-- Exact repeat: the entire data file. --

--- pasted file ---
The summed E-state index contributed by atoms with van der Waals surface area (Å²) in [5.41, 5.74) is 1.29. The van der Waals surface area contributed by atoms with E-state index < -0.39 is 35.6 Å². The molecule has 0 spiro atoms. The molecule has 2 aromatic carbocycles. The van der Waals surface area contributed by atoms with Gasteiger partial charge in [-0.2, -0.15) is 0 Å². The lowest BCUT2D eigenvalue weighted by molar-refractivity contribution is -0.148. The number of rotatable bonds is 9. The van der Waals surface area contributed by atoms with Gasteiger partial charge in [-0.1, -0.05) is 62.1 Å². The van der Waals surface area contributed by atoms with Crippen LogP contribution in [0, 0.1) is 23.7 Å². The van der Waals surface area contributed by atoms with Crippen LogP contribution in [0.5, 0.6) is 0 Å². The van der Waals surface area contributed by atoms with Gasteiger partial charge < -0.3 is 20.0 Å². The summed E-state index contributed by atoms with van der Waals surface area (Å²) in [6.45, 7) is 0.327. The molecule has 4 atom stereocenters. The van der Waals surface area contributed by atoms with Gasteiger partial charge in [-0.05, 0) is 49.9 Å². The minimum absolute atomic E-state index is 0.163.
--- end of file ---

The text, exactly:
The summed E-state index contributed by atoms with van der Waals surface area (Å²) in [5.41, 5.74) is 1.29. The van der Waals surface area contributed by atoms with E-state index < -0.39 is 35.6 Å². The molecule has 0 spiro atoms. The molecule has 2 aromatic carbocycles. The van der Waals surface area contributed by atoms with Gasteiger partial charge in [-0.2, -0.15) is 0 Å². The lowest BCUT2D eigenvalue weighted by molar-refractivity contribution is -0.148. The number of rotatable bonds is 9. The van der Waals surface area contributed by atoms with Gasteiger partial charge in [-0.1, -0.05) is 62.1 Å². The van der Waals surface area contributed by atoms with Crippen LogP contribution in [0, 0.1) is 23.7 Å². The van der Waals surface area contributed by atoms with Crippen LogP contribution in [0.5, 0.6) is 0 Å². The van der Waals surface area contributed by atoms with Gasteiger partial charge < -0.3 is 20.0 Å². The summed E-state index contributed by atoms with van der Waals surface area (Å²) in [6.45, 7) is 0.327. The molecule has 4 atom stereocenters. The van der Waals surface area contributed by atoms with Gasteiger partial charge in [-0.05, 0) is 49.9 Å². The minimum absolute atomic E-state index is 0.163.